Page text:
So, we had a fire at our main Tulsa location. Something like that is scary, and it freaks you out and makes you wonder how close you came to losing it all. Of course, we have insurance, but not the level of insurance where you can burn down our main store and it doesn’t become a massive financial hit.
There were many lessons to learn from a less-than-ideal experience like this. The first lesson is good people consistently pay for themselves in droves. If we didn’t have a rock-solid manager and kitchen manager on site, being the adults in the room to have a fire extinguisher ready and the wherewithal to use it properly, the whole place would’ve burned down. So, we’re very thankful for that.
The next lesson is having a fire extinguisher in multiple stations on site. No matter how small of a shop you own, you should have at least three extinguishers ready and well maintained by a professional service.
The most important lesson I’ve learned from the many perfect storm days I’ve had in this business, days where seemingly everything falls apart simultaneously, is that no matter how crappy the hand you get dealt is, all that matters is how you play it.
We have become very good at handling perfect storm days. This fire occurred right before opening on a Saturday, which meant we weren’t open at all on Saturday … our most profitable day. But instead of being closed indefinitely, we were open 25 hours later.
Such a quick turnaround occurred by working through the night to clean, repair, and install all new HVAC after the fire department ripped out most of ours.
Staff who had the day off came in to help. Employees from other stores asked what they could do rather than waiting to be told. Former employees, customers and even former vendors who moved onto other jobs got in the mix to get us reopen in hours instead of weeks. Tulsa is not a small rural town, but you wouldn’t know it on days like this because people came out of the woodwork to help.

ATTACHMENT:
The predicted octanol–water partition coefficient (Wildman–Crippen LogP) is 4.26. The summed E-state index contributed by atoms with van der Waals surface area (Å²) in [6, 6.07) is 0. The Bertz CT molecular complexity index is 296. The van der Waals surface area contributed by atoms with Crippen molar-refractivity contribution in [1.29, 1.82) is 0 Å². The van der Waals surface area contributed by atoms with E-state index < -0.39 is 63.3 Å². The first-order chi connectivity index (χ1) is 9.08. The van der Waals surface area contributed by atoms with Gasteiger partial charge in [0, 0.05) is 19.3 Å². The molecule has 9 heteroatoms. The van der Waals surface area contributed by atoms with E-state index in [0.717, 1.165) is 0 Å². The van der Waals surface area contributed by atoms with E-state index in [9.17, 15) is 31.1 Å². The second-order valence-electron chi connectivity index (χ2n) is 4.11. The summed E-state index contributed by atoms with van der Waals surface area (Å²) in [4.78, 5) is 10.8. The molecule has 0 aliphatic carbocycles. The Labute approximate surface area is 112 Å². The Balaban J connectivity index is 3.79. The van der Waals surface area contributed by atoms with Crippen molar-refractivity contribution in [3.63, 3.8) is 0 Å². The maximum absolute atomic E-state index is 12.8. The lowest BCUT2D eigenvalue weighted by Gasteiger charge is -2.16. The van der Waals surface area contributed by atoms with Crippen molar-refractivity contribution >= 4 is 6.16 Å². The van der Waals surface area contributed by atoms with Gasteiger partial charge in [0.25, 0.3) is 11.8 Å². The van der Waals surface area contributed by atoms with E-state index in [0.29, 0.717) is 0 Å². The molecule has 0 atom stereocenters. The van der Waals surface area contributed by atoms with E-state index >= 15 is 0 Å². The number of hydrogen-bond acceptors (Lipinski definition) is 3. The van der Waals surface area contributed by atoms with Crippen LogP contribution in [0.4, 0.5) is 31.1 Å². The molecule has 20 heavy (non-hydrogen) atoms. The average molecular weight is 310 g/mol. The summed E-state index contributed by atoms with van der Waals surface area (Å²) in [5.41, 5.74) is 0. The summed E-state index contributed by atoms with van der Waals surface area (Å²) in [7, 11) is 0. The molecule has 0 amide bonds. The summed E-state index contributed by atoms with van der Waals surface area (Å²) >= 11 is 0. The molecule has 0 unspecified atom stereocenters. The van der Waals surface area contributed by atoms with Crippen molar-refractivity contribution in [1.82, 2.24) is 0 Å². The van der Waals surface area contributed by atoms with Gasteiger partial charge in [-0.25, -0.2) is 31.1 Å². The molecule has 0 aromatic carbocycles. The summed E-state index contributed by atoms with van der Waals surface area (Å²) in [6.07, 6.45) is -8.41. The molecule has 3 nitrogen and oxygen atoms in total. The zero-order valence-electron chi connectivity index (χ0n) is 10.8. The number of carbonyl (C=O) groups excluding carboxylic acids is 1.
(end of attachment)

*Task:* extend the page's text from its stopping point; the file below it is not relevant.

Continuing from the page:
Next was handling the press. When the average customer hears the word fire associated with your business, they’ll assume you’re closed forever unless you get in front of the story. We had to get to the news immediately to inform them that a small fire had occurred, and we looked to be open by the next day. We weren’t sure we would be open by the next day, but we had to control the narrative that we would re-open asap.
Why did the press play ball? Because of a history of bringing them pizzas on election nights and always a free pizza when they do a story on site. Relationships matter, especially in a crisis. If you invest in others, someone might be around to help you when the chips are down. That’s not why you should invest in others, but it sure doesn’t hurt.
The issue of why we had a fire arose from an anomaly inside our oven. By garnering a solid relationship with the oven company over the years and ensuring that we have a great partnership, we could get a new oven fast-tracked to us super quick. That way we could replace the old one a few weeks later. That’s another one of the wins of nurturing those relationships at Pizza Expo, by the way.
The last lesson of any snafu is to use it. You’re damn right that we marketed our store surviving a fire and being thankful to be re-open. That story ran at the top of the hour on the news, got a nice Facebook push, and had money back in the pockets of our servers, our bar and all of us back to making pizza as it should be.
MIKE BAUSCH is the owner of Andolini’s Pizzeria in Tulsa, Oklahoma. Instagram: @mikeybausch